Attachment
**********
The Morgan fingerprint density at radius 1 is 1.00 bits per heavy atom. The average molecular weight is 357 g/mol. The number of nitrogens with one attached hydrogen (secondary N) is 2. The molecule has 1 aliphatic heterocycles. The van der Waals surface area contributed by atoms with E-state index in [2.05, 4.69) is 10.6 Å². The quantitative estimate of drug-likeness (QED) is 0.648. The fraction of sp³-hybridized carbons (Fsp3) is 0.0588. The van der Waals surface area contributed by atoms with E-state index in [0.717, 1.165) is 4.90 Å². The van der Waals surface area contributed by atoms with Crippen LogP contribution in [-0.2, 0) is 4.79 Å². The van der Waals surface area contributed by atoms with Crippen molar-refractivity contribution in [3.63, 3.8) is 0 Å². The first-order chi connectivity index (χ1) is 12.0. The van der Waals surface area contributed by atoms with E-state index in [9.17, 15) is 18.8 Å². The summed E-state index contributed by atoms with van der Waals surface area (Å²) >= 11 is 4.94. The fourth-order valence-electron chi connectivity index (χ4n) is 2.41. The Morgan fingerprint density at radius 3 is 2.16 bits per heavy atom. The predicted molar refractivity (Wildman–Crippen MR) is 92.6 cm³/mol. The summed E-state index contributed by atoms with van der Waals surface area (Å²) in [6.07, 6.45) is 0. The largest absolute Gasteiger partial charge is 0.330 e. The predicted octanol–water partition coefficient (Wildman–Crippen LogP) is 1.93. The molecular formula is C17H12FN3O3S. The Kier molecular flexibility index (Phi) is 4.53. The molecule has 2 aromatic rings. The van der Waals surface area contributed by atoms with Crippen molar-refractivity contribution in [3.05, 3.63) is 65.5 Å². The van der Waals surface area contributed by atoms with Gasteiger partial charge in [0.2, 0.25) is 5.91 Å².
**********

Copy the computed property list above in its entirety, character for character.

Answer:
The Morgan fingerprint density at radius 1 is 1.00 bits per heavy atom. The average molecular weight is 357 g/mol. The number of nitrogens with one attached hydrogen (secondary N) is 2. The molecule has 1 aliphatic heterocycles. The van der Waals surface area contributed by atoms with E-state index in [2.05, 4.69) is 10.6 Å². The quantitative estimate of drug-likeness (QED) is 0.648. The fraction of sp³-hybridized carbons (Fsp3) is 0.0588. The van der Waals surface area contributed by atoms with E-state index in [0.717, 1.165) is 4.90 Å². The van der Waals surface area contributed by atoms with Crippen LogP contribution in [-0.2, 0) is 4.79 Å². The van der Waals surface area contributed by atoms with Crippen molar-refractivity contribution in [3.63, 3.8) is 0 Å². The first-order chi connectivity index (χ1) is 12.0. The van der Waals surface area contributed by atoms with E-state index in [9.17, 15) is 18.8 Å². The summed E-state index contributed by atoms with van der Waals surface area (Å²) >= 11 is 4.94. The fourth-order valence-electron chi connectivity index (χ4n) is 2.41. The Morgan fingerprint density at radius 3 is 2.16 bits per heavy atom. The predicted molar refractivity (Wildman–Crippen MR) is 92.6 cm³/mol. The summed E-state index contributed by atoms with van der Waals surface area (Å²) in [6.07, 6.45) is 0. The largest absolute Gasteiger partial charge is 0.330 e. The predicted octanol–water partition coefficient (Wildman–Crippen LogP) is 1.93. The molecular formula is C17H12FN3O3S. The Kier molecular flexibility index (Phi) is 4.53. The molecule has 2 aromatic rings. The van der Waals surface area contributed by atoms with Crippen molar-refractivity contribution in [3.05, 3.63) is 65.5 Å². The van der Waals surface area contributed by atoms with Gasteiger partial charge in [0.2, 0.25) is 5.91 Å².